I speak thus strongly because to me oak is the finest of all our cabinet woods. When allowed to retain its real character, its strength and beauty of color, texture and grain give it a value which should endure as long as the piece holds together. It is a sin to cut up a magnificent oak tree merely for the purpose of obtaining material for furniture that might as well be made of any other wood, but when the sturdy oaken quality not only is apparent in the finish of the piece, but actually rules its structure, there is nothing more lastingly satisfying than oak. When I first began to use the severely plain, structural forms, I chose oak as the wood that, above all others, was adapted to massive simplicity of construction. The strong, straight lines and plain surfaces of the furniture follow and emphasize the grain and growth of the wood, drawing attention to, instead of destroying, the natural character that belonged to the growing tree. Six years of study and experiment have so confirmed me in this belief that I am now endeavoring to discourage the use of any other wood for making Craftsman furniture, for the reason that no other wood blends so completely with the structure in the forming of an harmonious and well-balanced whole. Oak is to Crafts-man furniture what mahogany was to French, English, and Colonial furniture of the eighteenth century, a wood perfectly adapted to the use made of it. Spanish mahogany, of which most of the rare old pieces were made, was a hard, close-grained, fine-textured wood that lent itself naturally to the slender lines, graceful curves, and delicate modeling of the eighteenth century styles. So smooth and solid was it that it seemed almost plastic in its susceptibility to fine modeling, and its surface admitted the most exquisitely minute decoration in the form of inlay and carving.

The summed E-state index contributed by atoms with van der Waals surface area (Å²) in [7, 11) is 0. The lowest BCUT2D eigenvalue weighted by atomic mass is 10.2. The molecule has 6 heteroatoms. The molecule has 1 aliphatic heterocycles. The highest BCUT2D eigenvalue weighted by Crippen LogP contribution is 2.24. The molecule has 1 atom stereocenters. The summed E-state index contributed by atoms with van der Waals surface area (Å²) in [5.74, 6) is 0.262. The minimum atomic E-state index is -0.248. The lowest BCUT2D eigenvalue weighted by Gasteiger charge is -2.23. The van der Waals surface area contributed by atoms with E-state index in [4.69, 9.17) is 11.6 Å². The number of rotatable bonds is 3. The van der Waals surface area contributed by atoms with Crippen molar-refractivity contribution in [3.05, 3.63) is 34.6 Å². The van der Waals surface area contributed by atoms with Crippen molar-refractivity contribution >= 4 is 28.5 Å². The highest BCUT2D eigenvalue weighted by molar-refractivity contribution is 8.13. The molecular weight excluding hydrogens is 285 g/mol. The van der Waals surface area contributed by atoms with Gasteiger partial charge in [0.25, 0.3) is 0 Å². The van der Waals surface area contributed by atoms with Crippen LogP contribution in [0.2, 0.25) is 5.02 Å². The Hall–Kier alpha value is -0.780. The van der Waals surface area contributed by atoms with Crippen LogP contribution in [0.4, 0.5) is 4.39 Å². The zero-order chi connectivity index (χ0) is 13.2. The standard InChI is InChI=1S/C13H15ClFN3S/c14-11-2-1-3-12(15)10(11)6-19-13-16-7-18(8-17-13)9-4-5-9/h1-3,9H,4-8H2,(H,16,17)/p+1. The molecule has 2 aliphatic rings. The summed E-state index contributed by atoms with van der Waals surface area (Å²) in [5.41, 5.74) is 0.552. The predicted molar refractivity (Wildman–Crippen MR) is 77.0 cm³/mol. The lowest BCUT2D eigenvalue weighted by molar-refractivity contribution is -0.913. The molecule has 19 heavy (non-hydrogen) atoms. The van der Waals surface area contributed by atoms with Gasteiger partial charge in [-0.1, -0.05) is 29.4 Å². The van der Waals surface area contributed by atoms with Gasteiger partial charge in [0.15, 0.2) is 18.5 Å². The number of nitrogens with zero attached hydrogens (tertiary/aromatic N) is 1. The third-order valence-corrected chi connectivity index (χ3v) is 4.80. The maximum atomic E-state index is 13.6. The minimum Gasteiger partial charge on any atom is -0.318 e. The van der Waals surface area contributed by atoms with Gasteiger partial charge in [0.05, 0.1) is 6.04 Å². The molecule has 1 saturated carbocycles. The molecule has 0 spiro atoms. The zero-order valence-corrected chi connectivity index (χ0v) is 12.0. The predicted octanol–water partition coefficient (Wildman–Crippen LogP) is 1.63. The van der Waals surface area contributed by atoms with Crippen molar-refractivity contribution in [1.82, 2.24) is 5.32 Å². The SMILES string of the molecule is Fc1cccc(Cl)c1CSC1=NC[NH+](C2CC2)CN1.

The great prestige of mahogany has been largely responsible for our failure to appreciate fully the fine quality of our own cabinet woods, especially white oak. Oak furniture that shows plainly what it is, and in which the design and construction harmonize with the wood as perfectly as in the old mahogany pieces, will in time become very valuable, not only because of its intrinsic merit, but because it represents so completely the requirements of the present time! The age of leisure and of daintiness, with its slight and delicate belongings, has passed; this is a generation of straightforward utilitarianism, which is well represented by the strong-fibered and sturdy oak. In future years, when the white oak in turn has been exhausted and furniture is being made of the inferior varieties, pieces that have the real oaken quality will be treasured as heirlooms in this country, as old oak is now in
and on the Continent. England